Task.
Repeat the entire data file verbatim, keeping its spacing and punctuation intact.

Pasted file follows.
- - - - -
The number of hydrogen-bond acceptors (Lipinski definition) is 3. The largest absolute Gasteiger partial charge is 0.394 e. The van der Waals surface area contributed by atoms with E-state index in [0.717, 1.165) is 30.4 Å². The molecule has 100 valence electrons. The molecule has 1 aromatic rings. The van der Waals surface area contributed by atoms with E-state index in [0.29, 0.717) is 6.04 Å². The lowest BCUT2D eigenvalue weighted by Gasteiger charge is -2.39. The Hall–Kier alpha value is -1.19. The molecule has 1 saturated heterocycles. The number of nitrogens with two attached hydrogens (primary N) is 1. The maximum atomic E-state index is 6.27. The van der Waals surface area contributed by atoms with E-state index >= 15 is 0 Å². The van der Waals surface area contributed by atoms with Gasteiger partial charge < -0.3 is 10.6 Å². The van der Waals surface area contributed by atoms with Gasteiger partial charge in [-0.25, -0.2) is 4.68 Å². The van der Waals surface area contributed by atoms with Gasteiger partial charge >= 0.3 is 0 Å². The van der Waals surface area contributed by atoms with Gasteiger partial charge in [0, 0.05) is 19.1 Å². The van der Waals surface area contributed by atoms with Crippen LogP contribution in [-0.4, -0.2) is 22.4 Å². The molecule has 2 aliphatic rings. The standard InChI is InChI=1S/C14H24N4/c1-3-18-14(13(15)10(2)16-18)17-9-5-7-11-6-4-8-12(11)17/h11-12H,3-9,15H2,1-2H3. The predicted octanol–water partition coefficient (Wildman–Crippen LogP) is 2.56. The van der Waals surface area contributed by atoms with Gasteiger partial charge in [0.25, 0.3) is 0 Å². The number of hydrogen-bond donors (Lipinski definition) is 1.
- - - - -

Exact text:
The number of hydrogen-bond acceptors (Lipinski definition) is 3. The largest absolute Gasteiger partial charge is 0.394 e. The van der Waals surface area contributed by atoms with E-state index in [0.717, 1.165) is 30.4 Å². The molecule has 100 valence electrons. The molecule has 1 aromatic rings. The van der Waals surface area contributed by atoms with E-state index in [0.29, 0.717) is 6.04 Å². The lowest BCUT2D eigenvalue weighted by Gasteiger charge is -2.39. The Hall–Kier alpha value is -1.19. The molecule has 1 saturated heterocycles. The number of nitrogens with two attached hydrogens (primary N) is 1. The maximum atomic E-state index is 6.27. The van der Waals surface area contributed by atoms with E-state index >= 15 is 0 Å². The van der Waals surface area contributed by atoms with Gasteiger partial charge < -0.3 is 10.6 Å². The van der Waals surface area contributed by atoms with Gasteiger partial charge in [-0.25, -0.2) is 4.68 Å². The van der Waals surface area contributed by atoms with Gasteiger partial charge >= 0.3 is 0 Å². The van der Waals surface area contributed by atoms with Gasteiger partial charge in [0, 0.05) is 19.1 Å². The van der Waals surface area contributed by atoms with Crippen LogP contribution in [-0.4, -0.2) is 22.4 Å². The molecule has 2 aliphatic rings. The standard InChI is InChI=1S/C14H24N4/c1-3-18-14(13(15)10(2)16-18)17-9-5-7-11-6-4-8-12(11)17/h11-12H,3-9,15H2,1-2H3. The predicted octanol–water partition coefficient (Wildman–Crippen LogP) is 2.56. The van der Waals surface area contributed by atoms with Gasteiger partial charge in [0.25, 0.3) is 0 Å². The number of hydrogen-bond donors (Lipinski definition) is 1.